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The battle exists solely between the shorts who feel they have to cover because we bounced here last, and the shorts who say, forget about it, we are going to Nasdaq 1000 and Dow 7200, and until we get there we are digging in our heels and staying short.

That's right: The longs hardly even play a role anymore, because when the market goes down they are receiving redemptions, not new capital. The longs don't have standing.

The shorts who want to cover are seen in the futures market in the morning, sneakily buying up futures to protect themselves against the ghosts of yesteryear, notably a rousing call from Cisco ( CSCO) talking about how Asia has recovered or how they are taking big share from Nortel ( NT) or how the financial companies are tiptoeing back in.

Whatever happens, you know there will be some gibberish that makes someone feel better. The nature of the Cisco calls, if you haven't figured it out yet, is to make someone feel better. That's all. So someone will.

I can virtually write the reports now, without even knowing the quarter. This neophyte upgrades on a "worst is over" thesis; that rookie touts Cisco as "light at the end of the tunnel." It will be a repulsive display of trust where there should be none and will get the more nervous and less disciplined of the shorts buying the Nasdaq 100 Trust ( QQQ) -- a strategy that Suze Orman once pushed at $100, but seems more right at $20, a year and a half later!

Meanwhile, the more grizzled of the shorts will sit there and laugh at the newer hedge funds who seem to cover whenever the rallies begin and then go long because at last the nightmare is over, then just buy to sell later on into the second "give-up" stage of the bear spike.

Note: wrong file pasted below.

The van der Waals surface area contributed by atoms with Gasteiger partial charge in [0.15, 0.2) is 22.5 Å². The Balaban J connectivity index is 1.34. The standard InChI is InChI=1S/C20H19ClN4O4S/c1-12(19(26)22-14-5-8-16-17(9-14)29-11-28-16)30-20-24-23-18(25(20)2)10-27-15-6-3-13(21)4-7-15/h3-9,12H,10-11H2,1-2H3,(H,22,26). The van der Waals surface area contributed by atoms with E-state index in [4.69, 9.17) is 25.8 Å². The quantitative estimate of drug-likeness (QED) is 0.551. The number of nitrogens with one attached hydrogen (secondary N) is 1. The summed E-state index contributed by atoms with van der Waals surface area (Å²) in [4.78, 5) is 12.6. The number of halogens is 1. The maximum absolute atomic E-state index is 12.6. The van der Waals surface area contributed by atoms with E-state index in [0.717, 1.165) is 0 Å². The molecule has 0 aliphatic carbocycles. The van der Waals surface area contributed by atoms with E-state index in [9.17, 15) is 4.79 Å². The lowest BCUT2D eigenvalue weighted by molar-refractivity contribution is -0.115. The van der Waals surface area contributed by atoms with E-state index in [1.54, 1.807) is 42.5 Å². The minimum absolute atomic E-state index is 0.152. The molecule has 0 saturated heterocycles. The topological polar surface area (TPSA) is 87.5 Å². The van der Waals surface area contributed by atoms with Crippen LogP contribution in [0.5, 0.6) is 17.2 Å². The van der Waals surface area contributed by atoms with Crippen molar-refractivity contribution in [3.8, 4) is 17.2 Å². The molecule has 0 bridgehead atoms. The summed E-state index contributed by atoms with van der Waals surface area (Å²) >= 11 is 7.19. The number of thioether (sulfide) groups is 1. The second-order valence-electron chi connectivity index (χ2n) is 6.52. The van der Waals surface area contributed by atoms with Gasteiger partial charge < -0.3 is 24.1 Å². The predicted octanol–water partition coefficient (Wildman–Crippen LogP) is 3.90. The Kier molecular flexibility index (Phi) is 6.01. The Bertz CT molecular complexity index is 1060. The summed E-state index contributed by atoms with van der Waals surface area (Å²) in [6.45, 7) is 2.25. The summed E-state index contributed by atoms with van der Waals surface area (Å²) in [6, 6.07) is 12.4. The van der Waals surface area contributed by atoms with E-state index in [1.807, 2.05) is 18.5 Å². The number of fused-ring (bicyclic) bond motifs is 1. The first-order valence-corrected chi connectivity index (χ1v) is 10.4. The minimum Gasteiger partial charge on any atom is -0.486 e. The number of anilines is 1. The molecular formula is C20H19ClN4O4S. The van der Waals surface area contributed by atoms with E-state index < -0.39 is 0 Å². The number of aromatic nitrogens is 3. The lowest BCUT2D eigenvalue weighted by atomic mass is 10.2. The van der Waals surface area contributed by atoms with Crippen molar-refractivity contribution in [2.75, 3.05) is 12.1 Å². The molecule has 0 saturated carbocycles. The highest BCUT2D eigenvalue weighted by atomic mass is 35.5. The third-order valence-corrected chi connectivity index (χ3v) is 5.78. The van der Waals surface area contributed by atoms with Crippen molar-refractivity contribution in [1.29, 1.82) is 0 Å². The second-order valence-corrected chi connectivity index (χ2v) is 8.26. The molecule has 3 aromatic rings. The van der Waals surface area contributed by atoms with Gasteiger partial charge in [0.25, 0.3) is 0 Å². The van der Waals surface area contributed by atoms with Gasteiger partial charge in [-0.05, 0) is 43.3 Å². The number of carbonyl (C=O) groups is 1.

At least that's how they see it. They look at a KLA-Tencor ( KLAC) or a Cymer ( CYMI) and think, hmm, good, higher prices for better shorts. They've been around. They know basis is everything.

To me, these are all battlegrounds. I am looking for stocks like Philip Morris ( MO) and Philadelphia Suburban ( PSC). I don't need to be caught in the enfilading fire of the shorts and the covering shorts.

I don't want to be calling a bottom in tech because Cisco CEO John Chambers is bullish. He's been bullish for a huge drop in his stock. The only time he's been a worthwhile forecaster in the last two years was when he predicted that 50% of the Nasdaq 100 would go belly-up. Nice call!

So let the talking heads on TV speak in hushed tones about the importance of Cisco. I know what's really important: Whether one of the hedge funds that has made fortunes shorting this market thinks it's time to bring in the shorts. Until then, count me out of the Nazz game.
James J. Cramer is a director and co-founder of TheStreet.com. He contributes daily market commentary for TheStreet.com's sites and serves as an adviser to the company's CEO. Outside contributing columnists for TheStreet.com and RealMoney.com, including Cramer, may, from time to time, write about stocks in which they have a position. In such cases, appropriate disclosure is made. At the time of publication, Cramer was long Philadelphia Suburban and Philip Morris. To see his personal portfolio and find out what trades Cramer will make before he makes them, sign up for Action Alerts PLUS. While he cannot provide personalized investment advice or recommendations, he invites you to send comments on his column to jjcletters@thestreet.com. Click here to get Cramer's book, "Confessions of a Street Addict."